Background: Rheumatoid arthritis (RA) has been associated with lower socioeconomic status (SES), but the reasons for this are not known.
Objective: To examine childhood SES measures, SES trajectory and other perinatal factors in relation to RA.
Methods: The sample included 50 884 women, aged 35-74 (84% non-Hispanic white) enrolled 2004-9 in a US national cohort study. In baseline questionnaires, cases (N=424, 0.8%) reported RA diagnosis after age 16, ever use of disease-modifying antirheumatic drugs or steroids for RA and ≥6 weeks bilateral joint swelling. Childhood SES measures are presented as OR and 95% CI adjusted for age and race/ethnicity. Analyses of perinatal factors also adjusted for childhood SES, and joint effects of childhood and adult SES and smoking exposures were evaluated.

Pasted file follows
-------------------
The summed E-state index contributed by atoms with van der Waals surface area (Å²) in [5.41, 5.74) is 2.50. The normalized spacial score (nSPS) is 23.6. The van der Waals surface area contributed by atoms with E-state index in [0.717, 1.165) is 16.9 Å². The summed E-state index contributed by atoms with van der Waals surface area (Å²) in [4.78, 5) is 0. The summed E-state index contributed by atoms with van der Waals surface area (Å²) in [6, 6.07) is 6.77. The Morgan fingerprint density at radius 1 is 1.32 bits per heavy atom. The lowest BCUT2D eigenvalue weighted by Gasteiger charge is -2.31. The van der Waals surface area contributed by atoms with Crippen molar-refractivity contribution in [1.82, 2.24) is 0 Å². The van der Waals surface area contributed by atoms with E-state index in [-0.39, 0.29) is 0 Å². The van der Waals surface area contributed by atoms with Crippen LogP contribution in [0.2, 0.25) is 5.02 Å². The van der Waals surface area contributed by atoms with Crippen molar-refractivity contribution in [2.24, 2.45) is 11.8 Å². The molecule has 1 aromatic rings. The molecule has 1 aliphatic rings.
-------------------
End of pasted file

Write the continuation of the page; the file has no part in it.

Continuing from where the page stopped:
Results: Patients with RA reported lower childhood household education (<12 years vs college degree; OR=1.7; 95% CI 1.1 to 2.5), food insecurity (OR=1.5, 95% CI 1.1 to 2.0) and young maternal age (<20 vs 20-34 years; OR=1.7, 95% CI 1.2 to 2.5), with a trend (p<0.0001) for increasing number of adverse factors (OR=3.0; 95% CI 1.3 to 7.0; 4 vs 0 factors) compared with non-cases. Low birth weight (<2500 g) [corrected] and preconception paternal smoking were independently associated with RA. Together, lower childhood SES and adult education (<college degree) were associated with RA (interaction p=0.03), with a joint effect magnitude similar to a history of paternal and adult smoking.
Conclusions: RA was associated with low childhood SES sustained into adulthood, with cumulative effects across multiple measures, suggesting the importance of other unmeasured factors linking SES and RA.